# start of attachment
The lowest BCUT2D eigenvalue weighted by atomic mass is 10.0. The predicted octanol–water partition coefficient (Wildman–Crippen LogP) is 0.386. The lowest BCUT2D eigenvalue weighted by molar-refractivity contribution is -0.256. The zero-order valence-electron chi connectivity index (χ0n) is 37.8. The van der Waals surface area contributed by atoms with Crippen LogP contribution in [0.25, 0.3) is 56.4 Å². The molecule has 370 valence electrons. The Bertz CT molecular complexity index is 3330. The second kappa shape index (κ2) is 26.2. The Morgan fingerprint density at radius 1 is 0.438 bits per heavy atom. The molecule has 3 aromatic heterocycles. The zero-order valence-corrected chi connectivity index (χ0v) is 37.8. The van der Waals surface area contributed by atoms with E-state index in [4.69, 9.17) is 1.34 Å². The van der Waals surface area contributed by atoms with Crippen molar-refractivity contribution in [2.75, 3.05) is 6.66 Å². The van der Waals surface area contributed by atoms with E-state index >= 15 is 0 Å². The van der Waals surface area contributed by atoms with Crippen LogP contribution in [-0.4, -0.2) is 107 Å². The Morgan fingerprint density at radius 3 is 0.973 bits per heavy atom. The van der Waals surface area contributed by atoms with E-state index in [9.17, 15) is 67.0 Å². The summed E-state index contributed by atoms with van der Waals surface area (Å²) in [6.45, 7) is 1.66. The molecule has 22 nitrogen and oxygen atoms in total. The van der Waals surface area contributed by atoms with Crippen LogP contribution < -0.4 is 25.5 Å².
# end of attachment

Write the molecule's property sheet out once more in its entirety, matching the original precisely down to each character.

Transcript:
The lowest BCUT2D eigenvalue weighted by atomic mass is 10.0. The predicted octanol–water partition coefficient (Wildman–Crippen LogP) is 0.386. The lowest BCUT2D eigenvalue weighted by molar-refractivity contribution is -0.256. The zero-order valence-electron chi connectivity index (χ0n) is 37.8. The van der Waals surface area contributed by atoms with Crippen LogP contribution in [0.25, 0.3) is 56.4 Å². The molecule has 370 valence electrons. The Bertz CT molecular complexity index is 3330. The second kappa shape index (κ2) is 26.2. The Morgan fingerprint density at radius 1 is 0.438 bits per heavy atom. The molecule has 3 aromatic heterocycles. The zero-order valence-corrected chi connectivity index (χ0v) is 37.8. The van der Waals surface area contributed by atoms with E-state index in [4.69, 9.17) is 1.34 Å². The van der Waals surface area contributed by atoms with Crippen molar-refractivity contribution in [2.75, 3.05) is 6.66 Å². The van der Waals surface area contributed by atoms with E-state index >= 15 is 0 Å². The van der Waals surface area contributed by atoms with Crippen LogP contribution in [-0.4, -0.2) is 107 Å². The Morgan fingerprint density at radius 3 is 0.973 bits per heavy atom. The van der Waals surface area contributed by atoms with E-state index in [9.17, 15) is 67.0 Å². The summed E-state index contributed by atoms with van der Waals surface area (Å²) in [6.45, 7) is 1.66. The molecule has 22 nitrogen and oxygen atoms in total. The van der Waals surface area contributed by atoms with Crippen LogP contribution < -0.4 is 25.5 Å².